Yes, barring untimely death, we’ve considered that the last Macs we’ll ever buy could come within 5-10 years. We expect to definitely buy one more round of Mac desktops and notebooks and at least one more round after that. That’ll be 5-10 years right there. iPad Pro and iOS can already replace our road Macs, but as longtime Mac users, we have ingrained habits and therefore remain much faster on our MacBooks than on iPad. Younger users (under 12 or so) have no such issues and can usually blow us away iPad to iPad, but we are getting better and faster all the time. Old habits will die hard, but they will die eventually.

That said, of course, beyond 2026, we’d love to see the Macintosh and macOS live on in some capacity (professional machines; “trucks,” if you will) for many more years!

And, as we wrote back in mid-November 2015:

iPad Pro can replace the vast majority of people’s MacBooks because people never had an alternative to a MacBook to accomplish what what they use a personal computer for: Web browsing, email, light word processing, music-video-photo storage and playback, and maybe some messaging (but they do most or all of that on their iPhones or iPhone wannabes).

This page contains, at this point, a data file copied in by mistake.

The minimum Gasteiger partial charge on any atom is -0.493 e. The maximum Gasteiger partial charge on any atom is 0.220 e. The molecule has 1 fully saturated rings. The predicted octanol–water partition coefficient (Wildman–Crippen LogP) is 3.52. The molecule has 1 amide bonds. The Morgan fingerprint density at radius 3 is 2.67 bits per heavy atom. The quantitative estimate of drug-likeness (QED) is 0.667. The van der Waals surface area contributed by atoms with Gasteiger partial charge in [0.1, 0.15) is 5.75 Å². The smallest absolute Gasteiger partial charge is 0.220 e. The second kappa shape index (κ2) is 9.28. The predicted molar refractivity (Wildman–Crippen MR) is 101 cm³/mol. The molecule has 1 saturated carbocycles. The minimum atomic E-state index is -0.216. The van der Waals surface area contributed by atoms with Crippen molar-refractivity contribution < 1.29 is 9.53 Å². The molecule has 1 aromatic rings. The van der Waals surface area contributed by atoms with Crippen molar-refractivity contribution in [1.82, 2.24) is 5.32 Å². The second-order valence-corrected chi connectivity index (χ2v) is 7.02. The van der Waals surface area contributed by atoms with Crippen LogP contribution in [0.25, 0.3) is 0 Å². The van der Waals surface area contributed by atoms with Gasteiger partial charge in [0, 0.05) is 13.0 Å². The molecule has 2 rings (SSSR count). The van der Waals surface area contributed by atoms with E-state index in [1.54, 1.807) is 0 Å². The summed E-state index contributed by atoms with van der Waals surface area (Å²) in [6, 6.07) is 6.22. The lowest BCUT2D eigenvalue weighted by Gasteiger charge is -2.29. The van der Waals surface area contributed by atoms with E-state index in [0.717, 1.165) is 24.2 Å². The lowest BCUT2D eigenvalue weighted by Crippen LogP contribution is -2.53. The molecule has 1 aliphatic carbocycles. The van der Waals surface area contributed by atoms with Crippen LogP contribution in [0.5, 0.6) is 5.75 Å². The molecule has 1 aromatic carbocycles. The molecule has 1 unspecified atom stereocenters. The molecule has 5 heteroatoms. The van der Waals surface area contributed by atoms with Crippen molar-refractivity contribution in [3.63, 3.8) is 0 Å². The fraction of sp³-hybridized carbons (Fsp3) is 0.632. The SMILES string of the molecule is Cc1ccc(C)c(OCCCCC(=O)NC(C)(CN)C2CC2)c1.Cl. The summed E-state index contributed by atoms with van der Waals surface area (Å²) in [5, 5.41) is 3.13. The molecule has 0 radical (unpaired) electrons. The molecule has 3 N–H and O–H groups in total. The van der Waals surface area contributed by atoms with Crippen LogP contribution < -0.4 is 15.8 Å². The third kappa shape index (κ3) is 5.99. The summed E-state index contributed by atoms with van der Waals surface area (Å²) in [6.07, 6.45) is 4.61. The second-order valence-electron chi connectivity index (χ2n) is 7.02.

Note: Obviously, we are not talking about our readership which skews heavily toward techies who use their Macs for far more than the vast majority of current personal computer users.

For the vast majority of people even a crappy low-end Windows laptop is vast overkill for what they do. Therefore, the headroom for iPad remains virtually limitless, especially as Apple’s A-Series chips, iOS and iPad apps become ever more powerful.

This “iPad pause” will not last forever.

Apple’s next-gen 10.5- and 12.9-inch iPad Pro lineup not coming until May-June – February 24, 2017
Apple debuts new Twitter-themed ad campaign for iPad Pro – February 17, 2017
Apple iPad’s bright future – February 9, 2017